Here’s how the Connecting Light system is created from Digi equipment for the 73-mile-long installation of 400 giant illuminated balloons on Hadrian’s Wall in northern England. The huge network will go live tonight for an crowd expected to bring traffic along the 80-mile World Heritage site to a crawl as thousands of spectators flock to the interactive event. Connecting Light is a perfect example of a large-scale system for centrally controlling remote devices—the same advanced infrastructure that hospitals use to monitor patient ventilators, infusion pumps or dialysis machines, and that forward-thinking power utilities use to network their entire grid.
The technology required for Connecting Light was assembled by Digi Professional Services—my same colleagues who network dynamic message signs along highways, smart thermostats for utility networks and positive train control systems for railroads. Putting all these different devices online is arguably the next big revolution for the Internet. Organizations are starting to demand visibility to their remote assets along with centralized control for everything out in the field as their competitors begin benefitting from the systems currently being put in place. It’s an exciting time to be involved with this stuff!
The diagram above shows how Programmable XBees, ConnectPort GSM mobile routers and the iDigi Device Cloud all work together to form a reliable backbone behind a breathtaking artwork that spans England’s coasts.It is also available as a PDF.
This week I’m heading to Newcastle upon Tyne in the U.K. for Connecting Light, 400 giant illuminated balloons that will cross England coast to coast along Hadrian’s Wall, a 2000-year-old Roman barrier. This will be my first exposure to 73-mile-long art! The interactive installation was networked with help from me and Digi using Programmable XBees and the venerable iDigi Device Cloud. Connecting Light was conceived and built by my friends at the YesYesNo collective, including artists Zach Lieberman and Molmol Kuo. You can see it in person in the U.K., or watch it online the evenings of August 31 and September 1st.
This video shows them testing it few weeks ago, along the New York City waterfront:
You want your project noticed? Nobody can ignore a hyperactive cymbal-playing chimp that creates a cacophony of sound when triggered over the Internet. Inspired as always by Tom Igoe’s Making Things Talk, we hooked this toy terror up to an XBee radio, creating a wireless alarm that grabs the ear as well as the eye and the heart. From the project instructions on the Digi Examples site:
By pairing an XBee with your percussive primate, you create an unmistakable alarm that gets immediate attention. It’s a first-rate way to present alerts that cannot be ignored. Web server down? Customer service queue climbing beyond your comfort? Kids ignoring their chores? This easy hack will put a monkey on their back, and he won’t let go until the warning is heeded!
Check out the ape alert in action in its video below:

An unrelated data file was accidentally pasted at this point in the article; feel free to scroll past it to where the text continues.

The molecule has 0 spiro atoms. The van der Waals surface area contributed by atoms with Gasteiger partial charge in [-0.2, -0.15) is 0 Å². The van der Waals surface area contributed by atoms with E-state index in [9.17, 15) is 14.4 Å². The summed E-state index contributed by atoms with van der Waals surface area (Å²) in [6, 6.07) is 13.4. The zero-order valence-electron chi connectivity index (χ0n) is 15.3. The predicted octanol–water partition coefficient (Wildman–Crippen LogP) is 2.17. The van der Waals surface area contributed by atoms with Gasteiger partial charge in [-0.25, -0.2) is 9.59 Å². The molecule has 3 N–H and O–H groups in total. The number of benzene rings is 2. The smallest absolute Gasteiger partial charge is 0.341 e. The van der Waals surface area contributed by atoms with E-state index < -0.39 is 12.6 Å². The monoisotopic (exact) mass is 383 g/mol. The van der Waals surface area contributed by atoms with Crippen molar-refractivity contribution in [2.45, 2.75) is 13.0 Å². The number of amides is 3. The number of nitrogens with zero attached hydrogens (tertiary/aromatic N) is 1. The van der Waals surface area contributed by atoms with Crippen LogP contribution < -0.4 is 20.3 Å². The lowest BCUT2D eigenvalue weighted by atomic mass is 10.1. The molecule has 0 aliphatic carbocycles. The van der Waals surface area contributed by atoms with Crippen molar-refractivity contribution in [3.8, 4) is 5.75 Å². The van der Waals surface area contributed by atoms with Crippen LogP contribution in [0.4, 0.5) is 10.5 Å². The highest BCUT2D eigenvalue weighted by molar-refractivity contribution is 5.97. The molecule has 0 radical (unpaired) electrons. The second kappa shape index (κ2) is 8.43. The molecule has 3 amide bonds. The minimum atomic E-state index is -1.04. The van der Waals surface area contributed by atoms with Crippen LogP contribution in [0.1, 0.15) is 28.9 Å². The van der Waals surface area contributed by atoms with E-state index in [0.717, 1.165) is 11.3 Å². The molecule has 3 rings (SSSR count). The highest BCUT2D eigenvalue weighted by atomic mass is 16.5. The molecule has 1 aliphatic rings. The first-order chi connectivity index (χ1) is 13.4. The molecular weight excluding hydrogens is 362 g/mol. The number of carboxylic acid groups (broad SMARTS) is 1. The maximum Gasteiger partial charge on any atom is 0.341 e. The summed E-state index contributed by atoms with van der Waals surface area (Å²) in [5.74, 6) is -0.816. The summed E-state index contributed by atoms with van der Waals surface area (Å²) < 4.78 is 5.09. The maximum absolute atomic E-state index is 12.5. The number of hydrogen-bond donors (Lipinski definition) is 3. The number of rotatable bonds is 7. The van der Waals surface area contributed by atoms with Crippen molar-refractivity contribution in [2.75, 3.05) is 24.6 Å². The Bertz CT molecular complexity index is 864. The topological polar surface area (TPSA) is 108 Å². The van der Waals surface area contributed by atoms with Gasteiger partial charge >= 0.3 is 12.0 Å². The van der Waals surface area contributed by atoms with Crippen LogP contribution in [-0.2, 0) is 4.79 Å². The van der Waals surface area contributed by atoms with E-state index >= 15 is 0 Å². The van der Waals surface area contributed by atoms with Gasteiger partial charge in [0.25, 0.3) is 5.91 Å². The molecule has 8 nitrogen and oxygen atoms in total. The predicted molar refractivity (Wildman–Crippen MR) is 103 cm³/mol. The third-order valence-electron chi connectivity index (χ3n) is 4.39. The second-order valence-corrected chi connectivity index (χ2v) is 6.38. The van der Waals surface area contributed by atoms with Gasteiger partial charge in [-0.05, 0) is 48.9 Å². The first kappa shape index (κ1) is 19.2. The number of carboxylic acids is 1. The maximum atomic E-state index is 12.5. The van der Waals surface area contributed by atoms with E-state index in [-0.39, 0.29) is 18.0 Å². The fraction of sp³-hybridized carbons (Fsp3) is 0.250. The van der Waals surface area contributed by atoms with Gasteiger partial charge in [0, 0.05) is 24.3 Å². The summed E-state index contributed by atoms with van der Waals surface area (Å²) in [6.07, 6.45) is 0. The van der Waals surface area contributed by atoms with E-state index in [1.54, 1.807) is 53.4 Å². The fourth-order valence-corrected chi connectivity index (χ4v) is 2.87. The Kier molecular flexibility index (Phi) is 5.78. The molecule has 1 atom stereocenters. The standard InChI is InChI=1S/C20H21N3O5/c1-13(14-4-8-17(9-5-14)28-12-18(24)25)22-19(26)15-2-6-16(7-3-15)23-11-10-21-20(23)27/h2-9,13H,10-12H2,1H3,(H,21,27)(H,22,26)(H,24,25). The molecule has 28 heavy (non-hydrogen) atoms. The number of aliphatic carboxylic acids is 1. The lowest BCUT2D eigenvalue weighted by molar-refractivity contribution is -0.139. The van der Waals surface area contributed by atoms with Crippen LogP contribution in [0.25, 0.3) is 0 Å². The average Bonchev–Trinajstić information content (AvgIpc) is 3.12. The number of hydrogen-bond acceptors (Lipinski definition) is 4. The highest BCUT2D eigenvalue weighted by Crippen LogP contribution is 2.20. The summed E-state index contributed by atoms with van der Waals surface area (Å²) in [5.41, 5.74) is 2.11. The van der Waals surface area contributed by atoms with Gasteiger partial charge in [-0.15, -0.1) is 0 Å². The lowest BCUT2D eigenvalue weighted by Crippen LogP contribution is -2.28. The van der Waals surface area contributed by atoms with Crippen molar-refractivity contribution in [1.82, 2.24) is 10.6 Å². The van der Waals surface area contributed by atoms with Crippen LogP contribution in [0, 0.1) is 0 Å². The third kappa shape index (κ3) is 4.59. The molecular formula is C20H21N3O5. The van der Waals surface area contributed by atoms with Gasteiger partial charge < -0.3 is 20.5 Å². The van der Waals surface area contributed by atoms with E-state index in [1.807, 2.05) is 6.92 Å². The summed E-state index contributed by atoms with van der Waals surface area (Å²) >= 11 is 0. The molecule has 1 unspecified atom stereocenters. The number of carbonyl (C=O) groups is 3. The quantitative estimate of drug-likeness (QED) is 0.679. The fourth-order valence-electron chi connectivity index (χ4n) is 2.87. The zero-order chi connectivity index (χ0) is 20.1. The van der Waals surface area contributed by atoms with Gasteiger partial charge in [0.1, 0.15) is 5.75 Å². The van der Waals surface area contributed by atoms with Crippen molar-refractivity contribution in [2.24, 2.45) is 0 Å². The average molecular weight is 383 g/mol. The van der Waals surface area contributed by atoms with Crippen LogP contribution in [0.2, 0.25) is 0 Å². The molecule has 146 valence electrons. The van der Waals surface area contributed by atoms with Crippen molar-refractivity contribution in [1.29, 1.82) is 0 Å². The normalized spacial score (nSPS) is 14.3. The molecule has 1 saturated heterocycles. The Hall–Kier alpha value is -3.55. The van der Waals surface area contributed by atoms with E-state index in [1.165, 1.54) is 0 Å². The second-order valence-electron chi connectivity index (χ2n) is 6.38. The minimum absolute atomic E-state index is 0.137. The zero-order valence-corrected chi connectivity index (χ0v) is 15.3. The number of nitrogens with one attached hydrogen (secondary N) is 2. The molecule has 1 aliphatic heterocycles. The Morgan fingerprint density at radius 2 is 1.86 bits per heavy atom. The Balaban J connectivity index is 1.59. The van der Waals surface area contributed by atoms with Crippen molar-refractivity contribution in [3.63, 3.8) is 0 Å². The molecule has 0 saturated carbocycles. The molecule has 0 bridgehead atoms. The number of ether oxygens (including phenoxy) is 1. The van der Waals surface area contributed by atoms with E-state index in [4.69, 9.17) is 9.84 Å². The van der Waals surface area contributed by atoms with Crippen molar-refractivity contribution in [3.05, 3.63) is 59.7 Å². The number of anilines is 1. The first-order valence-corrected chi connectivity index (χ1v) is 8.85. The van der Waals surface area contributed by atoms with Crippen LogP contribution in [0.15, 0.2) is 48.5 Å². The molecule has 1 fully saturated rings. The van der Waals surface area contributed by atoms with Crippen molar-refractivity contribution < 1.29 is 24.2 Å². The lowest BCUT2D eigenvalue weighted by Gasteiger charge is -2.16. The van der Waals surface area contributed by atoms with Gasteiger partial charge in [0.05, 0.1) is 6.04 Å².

We’ve given you a number of XBee Examples—coins, words, lamps, buttons scents and dials. Here’s one that’s just about numbers. A 7-Segment Numeric Display connected to an XBee radio can show any digit or letter from zero to Z. Now your project can count, spell and impress. Here’s how we put it on the site:
The XBee directly drives a simple numeric display, and that’s often all a project needs. With a simple 7-segment numeric display you can showhow many, how much, which one or when with precision. It’s a snap to display numbers wirelessly with an XBee radio.
Now you can create a counter that shows how far away Friday is, display your current Amazon or Yelp ratings, show the current flight landing at O’Hare or keep an eye on the temperature in your restaurant’s walk-in freezer.
Check out this video to see if any number is special to me:
If it plugs into the wall you can turn it on and off with an XBee radio. Switch lights and appliances on or off wirelessly, even over the Internet! Matt Richardson shows you the ropes in the latest XBee Example: Control of AC Devices. He writes:
Hobby electronics projects usually work at low voltages and with direct current. But what if you want to control your lamps, TVs, or blenders, which operate at higher voltage with alternating current? Situations like this call for a relay, which let you use low current to open and close circuits on high voltage devices. Using the 3.3 volt digital output of the XBee connected to a relay, we can wirelessly control high voltage AC devices.
His example uses the popular PowerSwitch Tail or you can also use a Digi Smart Plug in much the same way. Either method creates worldwide controls for interior lighting, office devices, country homes or commercial equipment. Switch off your lights after your leave for the night or fire up your regional warehouse’s backup air conditioners to save your inventory. If it sounds interesting you could start building a prototype today!